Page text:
It is not the first company to want people to wear camera-equipped sunglasses but its gadget may become the most popular choice.
Tom Cruise’s contribution to fashion: Making the Ray-Ban Wayfarer sunglasses a symbol of cool via his 1983 film Risky Business. Thirty-eight years later, Facebook’s contribution: Using the Wayfarer to make cameras in sunglasses a trendy affair. Facebook is everywhere, in your pocket, on the web, in video-calling devices… so why not on your face. It’s Facebook, right? The company has created its first “smart glasses” — Ray-Ban Stories — that come with a pair of cameras to shoot photos and videos. There is even a voice assistant to do the entire thing for you. Downright creepy or a wink to the future of a new device category?
Facebook is not the first to put cameras into sunglasses but the moment will be remembered for the social media company making the technology popular. Snapchat and Google have been there and done that. Yet, there is something very path-breaking about what’s happening — miniaturization of technology. A smartphone can take pictures but you have hold it up, stretch your arms to get a snap snapped.
Not here. Clicking the button on top of the frame activates a white light at the right corner of the eyewear. And then you can take photos or videos. At a glance, it appears that the light is not bright enough and when taking pictures in sunny conditions, the glow-factor may get questioned.
Facebook says it has taken a few precautions to prevent misuse. First, you can shoot 30-second videos, which makes it a good option for Facebook Stories feature. Second, the photos taken via the eyewear are not comparable to ones taken using a phone camera. Third, there is a separate app — Facebook View — that handles the photos. So, no picture goes directly to the social media. You choose what you want to share. Fourth, you have to click the button on top of the frame but that’s a cue many people may miss.
But there are upsides too. You are looking at the future of technology. Apple is apparently working on a virtual reality and augmented reality headset, which may even come in the form of glasses. According to Bloomberg, Apple CEO Tim Cook has enough time left at the company to oversee at least one more big product launch.
Facebook may not have added AR chops here but there are benefits to its device. You can be taking phone calls, which is a feature on this pair. Or listen to a podcast or music without having to wear uncomfortable wireless earbuds. Look at what Apple has done to the watch by injecting smarts into it. Facebook has the chance to do the same. The frames have two 5MP cameras, two micro speakers, three microphones and a Snapdragon processor chip. You can fuel up the battery via the common USB-C cable and on a full charge the glasses can deliver roughly six hours of usage, which is fantastic.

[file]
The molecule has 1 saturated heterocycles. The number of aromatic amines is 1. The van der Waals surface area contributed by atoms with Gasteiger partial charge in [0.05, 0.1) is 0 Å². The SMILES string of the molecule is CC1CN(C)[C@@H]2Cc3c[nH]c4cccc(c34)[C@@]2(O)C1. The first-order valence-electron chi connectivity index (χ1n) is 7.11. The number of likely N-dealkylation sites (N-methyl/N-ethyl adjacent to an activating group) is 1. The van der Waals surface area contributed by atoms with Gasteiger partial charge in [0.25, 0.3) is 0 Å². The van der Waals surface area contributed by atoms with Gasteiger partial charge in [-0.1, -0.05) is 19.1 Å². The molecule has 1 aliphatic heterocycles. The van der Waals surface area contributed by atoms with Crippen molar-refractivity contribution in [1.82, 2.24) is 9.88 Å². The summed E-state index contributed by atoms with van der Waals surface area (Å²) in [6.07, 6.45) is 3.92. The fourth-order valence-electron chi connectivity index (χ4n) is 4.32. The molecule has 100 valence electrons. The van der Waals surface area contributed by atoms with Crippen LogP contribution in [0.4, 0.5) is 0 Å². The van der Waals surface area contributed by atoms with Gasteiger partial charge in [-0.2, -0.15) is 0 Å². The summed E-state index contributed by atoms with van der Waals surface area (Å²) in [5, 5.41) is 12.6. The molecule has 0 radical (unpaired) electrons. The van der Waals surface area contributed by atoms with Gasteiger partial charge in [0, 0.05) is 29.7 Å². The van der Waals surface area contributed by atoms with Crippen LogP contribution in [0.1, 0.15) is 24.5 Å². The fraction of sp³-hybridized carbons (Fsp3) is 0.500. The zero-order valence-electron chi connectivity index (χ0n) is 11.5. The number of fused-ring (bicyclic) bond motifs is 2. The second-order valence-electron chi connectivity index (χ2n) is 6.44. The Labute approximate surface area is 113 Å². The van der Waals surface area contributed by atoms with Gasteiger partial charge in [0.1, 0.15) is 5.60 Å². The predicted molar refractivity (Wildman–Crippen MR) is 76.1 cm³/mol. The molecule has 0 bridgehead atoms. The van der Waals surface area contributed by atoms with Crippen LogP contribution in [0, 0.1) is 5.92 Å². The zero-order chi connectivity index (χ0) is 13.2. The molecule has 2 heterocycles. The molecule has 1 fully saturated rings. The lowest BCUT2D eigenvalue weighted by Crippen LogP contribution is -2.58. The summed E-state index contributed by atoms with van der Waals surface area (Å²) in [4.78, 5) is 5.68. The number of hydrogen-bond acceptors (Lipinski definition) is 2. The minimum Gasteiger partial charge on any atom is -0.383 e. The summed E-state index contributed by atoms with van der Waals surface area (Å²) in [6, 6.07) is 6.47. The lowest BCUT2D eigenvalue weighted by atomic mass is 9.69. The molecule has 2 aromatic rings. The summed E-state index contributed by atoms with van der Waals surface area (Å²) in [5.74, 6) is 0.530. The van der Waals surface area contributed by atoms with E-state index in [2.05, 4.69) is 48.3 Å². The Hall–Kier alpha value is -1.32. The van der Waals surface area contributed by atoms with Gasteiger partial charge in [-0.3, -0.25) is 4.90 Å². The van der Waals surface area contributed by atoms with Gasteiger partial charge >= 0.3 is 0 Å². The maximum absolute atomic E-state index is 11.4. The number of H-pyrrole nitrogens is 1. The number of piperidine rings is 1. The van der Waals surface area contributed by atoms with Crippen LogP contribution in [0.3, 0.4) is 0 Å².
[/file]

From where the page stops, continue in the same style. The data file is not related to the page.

Though comparisons to Snap’s eyewear or the Google Glass is inevitable, the effort from Mark Zuckerberg’s company is different. Google co-founder Sergey Brin had introduced the Google Glass jumping out of an airplane and there was a time when bars in San Francisco banned people wear Glass-wearers or “Glassholes”. Snap’s Spectacles made its debut in 2016 and now is in a more advanced stage.
Andrew Bosworth, the Facebook executive who heads Reality Labs, has said in interviews that his company’s glasses were “designed to help people live in the moment and stay connected to the people they are with and the people they wish they were with. [Ray-Ban] has been nothing short of stellar in this partnership and through their commitment to excellence we were able to deliver on both style and substance in a way that will redefine the expectations of smart glasses”.
A bigger question is, what will you use it for once the novelty factor dies? The dystopian eyewear can record videos and take pictures but nothing more. Plus, it doesn’t help that Facebook hasn’t had the cleanest of records when it comes to data privacy. Not that it affects the new product but the brand name has become associated with a few missteps. Augmented-reality glasses may have more use cases, so unless Facebook decides to work on its metaverse game keeping Ray-Ban Stories in mind, it’s difficult to see this product work. Facebook Portal, the smart display option, has been around for a few years but somehow the company hasn’t managed to give the product a global rollout like its apps. Perhaps the problem affecting that product is the same — limited use-case scenarios. Interestingly, the device is called Ray-Ban Stories while we were expecting the word Facebook somewhere.
Nonetheless, let’s not forget: Ray-Ban Stories may well be the first pair of smart glasses people would truly want to wear. Perhaps the convergence of the real and the metaverse has started.
Get more stuff like this
Subscribe to our mailing list and get interesting stuff and updates to your email inbox.
Thank you for subscribing.
Something went wrong.